Traduzindo os programas do Robin, sempre com o auxílio dos tradutores da internet, eu comparava os resultados das traduções dos textos em idioma alemão, com os resultados em inglês e a verificação final eram dos resultados em francês. Ou seja, mesmo sendo o próprio Robin que escreveu os textos nos três idiomas (alemão, inglês e francês) eu tinha três resultados diferentes com intenções diferentes de uma mesma explicação. Quando nenhum dos resultados das três versões eram suficientemente compreensíveis em português do Brasil (pt-BR), aí é que começa o desafio, tentar entender cada frase de cada um dos resultados e construir um versão “Frankenstein” a partir dos três textos. Por vezes, a tradução a partir o idioma nativo do Robin era muito mais compreensível, outras frases eram a partir do inglês e em várias vezes eram o resultado do francês que me dava maior segurança na hora de construir e adaptar o texto para pt-BR.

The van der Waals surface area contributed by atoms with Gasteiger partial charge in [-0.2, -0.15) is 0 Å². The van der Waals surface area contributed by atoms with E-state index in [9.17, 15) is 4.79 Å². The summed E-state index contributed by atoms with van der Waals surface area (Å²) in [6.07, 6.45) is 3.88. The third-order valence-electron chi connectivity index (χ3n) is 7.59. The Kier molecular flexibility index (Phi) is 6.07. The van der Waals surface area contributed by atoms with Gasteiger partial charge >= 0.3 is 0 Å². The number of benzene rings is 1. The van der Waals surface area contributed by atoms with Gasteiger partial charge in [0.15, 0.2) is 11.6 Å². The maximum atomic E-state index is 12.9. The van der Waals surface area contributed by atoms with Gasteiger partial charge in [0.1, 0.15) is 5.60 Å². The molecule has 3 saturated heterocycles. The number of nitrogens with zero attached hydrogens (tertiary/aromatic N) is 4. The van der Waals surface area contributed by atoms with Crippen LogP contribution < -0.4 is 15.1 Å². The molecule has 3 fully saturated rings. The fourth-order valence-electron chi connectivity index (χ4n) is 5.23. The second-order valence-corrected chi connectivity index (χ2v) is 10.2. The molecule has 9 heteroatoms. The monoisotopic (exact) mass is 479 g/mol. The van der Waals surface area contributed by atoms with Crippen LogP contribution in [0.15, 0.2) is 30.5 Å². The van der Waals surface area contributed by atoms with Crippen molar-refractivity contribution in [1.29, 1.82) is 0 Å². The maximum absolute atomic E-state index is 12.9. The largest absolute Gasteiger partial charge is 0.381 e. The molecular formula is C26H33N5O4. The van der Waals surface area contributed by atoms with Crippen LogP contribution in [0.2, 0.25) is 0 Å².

As alterações feitas esta semana no https://www.transifex.com/antix-linux-community-contributions/antix-contribs/ serão um passo importante para facilitar para os programadores poderem escrever o código e os textos em seu próprio idioma e se concentrarem no código no programa, ao invés de ficar tentando adivinhar como deveria ser construído os textos para um idioma que não é o seu nativo, no caso, o idioma inglês. Eu gostei muito desta ideia, porque eu vou poder inserir nos tradutores da internet o texto do idioma nativo do programador e ter resultados muito mais próximos da intenção original, caso eu precise, ainda terei a opção dos resultados do “Pirate English”, en@pirate.

    E que a comunicação entre as pessoas e os povos ocorram da melhor forma possível para o bem do antiX (GNU/Linux).

    marcelocripe
    (Texto original em Português do Brasil)